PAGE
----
The Desert Caballeros Western Museum in Wickenburg, AZ showcases the art and history of the American West through inspirational exhibits of artwork, educational programming and recreational activities. Permanent exhibits at the museum include the Hall of History Dioramas. Each diorama was created by a team of professional artists and volunteers, and each showcases an episode or theme in the history of Wickenburg and the surrounding area. Subjects include the daily chores of Hohokam farmers, ranch life and the dude-ranch life, working conditions in mines, the arrival of railroads and the first paved highway, and Wickenburg’s glider training program during World War II.

In addition to the dioramas, the museum has several life-sized reconstructions that duplicate scenes from history, including a Wickenburg Street Scene, and a Western Town scene. The scenes include a general store stocked with hundreds of period artifacts, a saloon, post-office, watch-repair shop, church and private home. Out on the Ranch is a reconstructed period ranch home representative of the 1920’s. The home includes a corral and covered wagon. The exhibit showcases the daily life of early settlers to Wickenburg. A Gem and Mineral Display showcases the famous “Five C’s” of Arizona; copper, cattle, corn, citrus and climate. Items in the display come from area mines around Wickenburg and include gold, silver and turquoise as well as hematite, jade, jasper and chalcedony. The American Indian Art and Artifacts Display includes leatherwork, beadwork, basketry and other artifacts which teach the history of the tribes in the region.

History: The Museum was founded in 1960 to display exhibits related to the western heritage of the town of Wickenburg. Wickenburg began as a small mining camp in 1863 when Henry Wickenburg founded the Vulture Mine. The museum opened in 1969 in the historic former Brayton’s Commercial Company building, however in 1972, a fire completely destroyed the building and its contents. After several years of fundraising, the museum reopened in 1975, and added an additional 6,000 square feet in the 1980’s. The museum continued to grow over the years and received full accreditation from the American Association of Museums in 1996. Significant gifts in the 2000’s allowed for the addition of the Charles T. Klein Pavilion, the Cross Cultural Learning Center, and the Quayle Family Gallery. In 2013, the museum acquired the adjacent property block to allow it to further expand.

Ongoing Programs and Education: The museum offers self-guided tours as well as docent-led tours for groups of 8 or more. Youth programs at the museum include school group tours. Culture Path is a 4th grade field trip curriculum which includes education in the area of history and Native American culture, biology and geology, as well as hands on activities such as panning for gold, identifying native plants and minerals and creative writing. Programs are held at the museum’s Boyd Ranch as well as the Desert Caballero Museum. The museum hosts summer camps for kids and a children’s cowboy poetry contest. The annual poetry event is held each December and teaches over 1,000 local school children about the history of cowboy poetry. Adult programming includes an author’s series that hosts monthly book club discussions. Tuesday Talks invites historians to speak on subjects related to current temporary exhibits and art shows. The Hassayampa Lecture series more specifically focuses on the history of the Wickenburg region.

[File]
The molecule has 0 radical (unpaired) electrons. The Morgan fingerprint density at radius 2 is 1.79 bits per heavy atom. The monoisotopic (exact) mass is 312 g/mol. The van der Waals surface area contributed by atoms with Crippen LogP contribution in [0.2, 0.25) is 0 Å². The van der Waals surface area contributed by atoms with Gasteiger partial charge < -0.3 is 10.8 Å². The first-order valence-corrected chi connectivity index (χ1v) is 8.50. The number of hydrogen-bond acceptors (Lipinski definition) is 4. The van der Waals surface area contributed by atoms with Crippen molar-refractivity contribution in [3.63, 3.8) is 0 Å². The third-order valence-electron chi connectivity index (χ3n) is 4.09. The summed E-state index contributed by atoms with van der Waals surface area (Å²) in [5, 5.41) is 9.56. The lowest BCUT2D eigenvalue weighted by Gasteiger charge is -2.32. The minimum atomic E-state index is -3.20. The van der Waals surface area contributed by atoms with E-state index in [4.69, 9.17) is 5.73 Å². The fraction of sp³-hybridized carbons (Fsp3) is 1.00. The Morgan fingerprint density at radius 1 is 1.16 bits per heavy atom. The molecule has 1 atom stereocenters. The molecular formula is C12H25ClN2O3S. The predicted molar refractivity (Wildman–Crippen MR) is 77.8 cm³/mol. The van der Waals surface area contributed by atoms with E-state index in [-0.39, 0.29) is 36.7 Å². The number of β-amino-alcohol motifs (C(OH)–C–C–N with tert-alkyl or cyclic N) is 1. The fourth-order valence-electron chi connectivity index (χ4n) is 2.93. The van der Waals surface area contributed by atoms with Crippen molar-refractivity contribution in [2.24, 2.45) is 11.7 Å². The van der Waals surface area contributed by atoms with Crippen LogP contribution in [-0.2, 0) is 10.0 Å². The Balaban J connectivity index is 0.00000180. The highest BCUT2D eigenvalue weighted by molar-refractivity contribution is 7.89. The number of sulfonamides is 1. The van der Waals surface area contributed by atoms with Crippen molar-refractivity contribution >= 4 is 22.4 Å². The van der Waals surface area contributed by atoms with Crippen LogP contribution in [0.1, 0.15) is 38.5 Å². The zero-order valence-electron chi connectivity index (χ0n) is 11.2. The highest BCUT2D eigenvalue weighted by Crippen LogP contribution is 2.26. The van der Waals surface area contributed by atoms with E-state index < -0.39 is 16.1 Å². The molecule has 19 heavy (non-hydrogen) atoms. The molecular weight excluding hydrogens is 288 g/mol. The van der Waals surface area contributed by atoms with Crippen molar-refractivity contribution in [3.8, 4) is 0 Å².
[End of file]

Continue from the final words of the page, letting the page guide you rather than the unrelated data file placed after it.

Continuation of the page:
Art workshops for adults offer multi-day hands-on programming and frequently invite artists who show at the museum to teach sculpture, painting and more. Desert Adventure Tours are day-long Jeep tours of the historic Wickenburg mining areas and ghost towns, led by a museum docent. The museum also offers self-driven tours to pick saguaro cactus when in season. Cowgirl Up! is an annual month-long event that’s been held at the museum for over 10 years. The show invites female artists who represent the American West to show and sell their paintings, drawings and sculpture at the museum. The 2018 show will represent 58 artists, chosen by jury through a selection process. Fiesta de Septiembre is a family event which takes place each September. In partnership with the Wickenburg Chamber of Commerce, the museum gathers and displays local Hispanic family trees and oral histories. A Kids Zona during the festival offers hands-on arts and crafts programming.

Past and Future Exhibits: A new exhibit in the Quayle Family Gallery, ‘Wickenburg’s West: Adaptation/Reinvention/Transformation’ marks the 150th year anniversary of the town of Wickenburg. Items in the exhibit include artifacts and photographs on loan from private donors, the Phoenix Museum of History and Tempe Museum of History as well as items from the Desert Caballeros Museum’s permanent collection.

What’s Nearby: The Boyd Ranch is a 160-acre ranch surrounded by public land just 12 miles north of downtown Wickenburg. The ranch was donated to the Desert Caballeros Museum in 2004. The ranch may be reserved for recreational group usage, trail riding, and mule rides.

21 N Frontier St, Wickenburg, AZ 85390, Phone: 928-684-2272